model.var = "batch", type="clr", return.data = FALSE)
#> 'Method' parameter contains multiple elements -
#> using to select features.
# Take a look.
plot(box.plot$OTU2)
```

Pheatmap is used to produce heat-maps of the most variable features with the
`mbecHeat()`

function.

Produce a heatmap of the most variable features on CLR transformed values. The
`method`

parameter determines if “ALL” or
only the “TOP” n features are plotted. The
`n`

parameter selects the number of features to plot. The parameters `center`

and `scale`

can be used to de-/activate centering and scaling prior to plotting.
The `model.vars`

parameter denotes all covariates of interest.

```
heat.plot <- mbecHeat(input.obj=mbec.obj, method = "TOP", n = 10,
model.vars = c("batch","group"), center = TRUE,
scale = TRUE, type="clr", return.data = FALSE)
```

A mosaic plot of the distribution of samples over two covariates of interest
can be produced with the `mbecMosaic()`

function.

```
mosaic.plot <- mbecMosaic(input.obj = mbec.obj,
model.vars = c("batch","group"),
return.data = FALSE)
```

The functions aim to determine the amount of variance that can be attributed to selected covariates of interest and visualize the results.

Use the function `mbecModelVariance()`

with parameter `method`

set to
“lm” to fit a linear model of the form
`y ~ group + batch`

to every feature. Covariates of interest can be selected
with the `model.vars`

parameter and the function will construct a
model-formula. The parameters `type`

and `label`

can be used to select the
desired abundance matrix to work on This defaults to CLR transformed values.

Plot the resulting data with the `mbecVarianceStatsPlot()`

function and show the
proportion of variance with regards to the covariates in a box-plot.

```
lm.variance <- mbecModelVariance(input.obj=mbec.obj,
model.vars = c("batch", "group"),
method="lm",type="cor", label="svd")
# Produce plot from data.
lm.plot <- mbecVarianceStatsPlot(lm.variance)
# Take a look.
plot(lm.plot)
```

Use the function `mbecModelVariance()`

with parameter `method`

set to
“lmm” to fit a linear mixed model of the
form `y ~ group + (1|batch)`

to every feature. Covariates of interest can be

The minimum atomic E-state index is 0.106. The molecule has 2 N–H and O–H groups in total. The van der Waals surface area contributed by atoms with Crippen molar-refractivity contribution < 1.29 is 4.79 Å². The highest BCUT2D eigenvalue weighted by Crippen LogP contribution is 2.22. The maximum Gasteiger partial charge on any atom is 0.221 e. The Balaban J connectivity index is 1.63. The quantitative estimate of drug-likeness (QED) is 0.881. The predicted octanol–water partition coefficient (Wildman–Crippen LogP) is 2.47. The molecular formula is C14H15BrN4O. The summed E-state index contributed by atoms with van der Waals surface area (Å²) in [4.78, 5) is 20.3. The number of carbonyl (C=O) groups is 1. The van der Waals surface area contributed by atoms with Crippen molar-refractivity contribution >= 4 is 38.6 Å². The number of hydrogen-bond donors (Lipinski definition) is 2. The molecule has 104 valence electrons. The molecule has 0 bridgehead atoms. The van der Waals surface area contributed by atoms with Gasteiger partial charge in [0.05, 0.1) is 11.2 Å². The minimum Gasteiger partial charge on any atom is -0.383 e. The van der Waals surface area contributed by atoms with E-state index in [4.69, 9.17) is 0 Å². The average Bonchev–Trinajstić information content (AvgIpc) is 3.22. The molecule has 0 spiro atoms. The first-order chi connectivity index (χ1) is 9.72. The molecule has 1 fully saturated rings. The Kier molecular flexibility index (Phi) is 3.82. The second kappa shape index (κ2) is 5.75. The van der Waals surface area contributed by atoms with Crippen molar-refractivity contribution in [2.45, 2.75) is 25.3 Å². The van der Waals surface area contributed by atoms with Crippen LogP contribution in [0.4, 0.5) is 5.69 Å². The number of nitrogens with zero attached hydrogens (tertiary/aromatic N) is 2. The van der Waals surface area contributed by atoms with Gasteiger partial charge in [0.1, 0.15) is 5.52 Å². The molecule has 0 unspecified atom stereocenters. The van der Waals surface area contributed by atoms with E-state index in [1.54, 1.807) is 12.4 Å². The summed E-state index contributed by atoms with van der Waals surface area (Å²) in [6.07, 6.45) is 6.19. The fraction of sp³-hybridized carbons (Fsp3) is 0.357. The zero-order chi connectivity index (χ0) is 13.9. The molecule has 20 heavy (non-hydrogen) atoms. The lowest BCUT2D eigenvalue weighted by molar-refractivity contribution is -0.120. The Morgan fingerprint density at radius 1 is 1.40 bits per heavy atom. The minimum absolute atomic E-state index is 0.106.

selected with the `model.vars`

parameter and the function will construct a
model-formula. The parameters `type`

and `label`

can be used to select the
desired abundance matrix to work on This defaults to CLR transformed values.

Plot the resulting data with the `mbecVarianceStatsPlot()`

function and show the
proportion of variance with regards to the covariates in a box-plot.

```
lmm.variance <- mbecModelVariance(input.obj=mbec.obj,
model.vars = c("batch","group"),
method="lmm",
type="cor", label="ruv3")
# Produce plot from data.
lmm.plot <- mbecVarianceStatsPlot(lmm.variance)
# Take a look.
plot(lmm.plot)
```

Use the function `mbecModelVariance()`

with parameter `method`

set to
“rda” to calculate the percentage of
variance that can be attributed to the covariates of interest with partial
Redundancy Analysis. Covariates of interest can be selected with the
`model.vars`

parameter. The parameters `type`

and `label`

can be used to select
the desired abundance matrix to work on This defaults to CLR transformed values.

Plot the resulting data with the `mbecRDAStatsPlot()`

function and show the
percentage of variance with regards to the covariates in a bar-plot.

```
rda.variance <- mbecModelVariance(input.obj=mbec.obj,
model.vars = c("batch", "group"),
method="rda",type="cor", label="bat")
# Produce plot from data.
rda.plot <- mbecRDAStatsPlot(rda.variance)
# Take a look.
plot(rda.plot)
```

Use the function `mbecModelVariance()`

with parameter `method`

set to
“pvca” to calculate the percentage of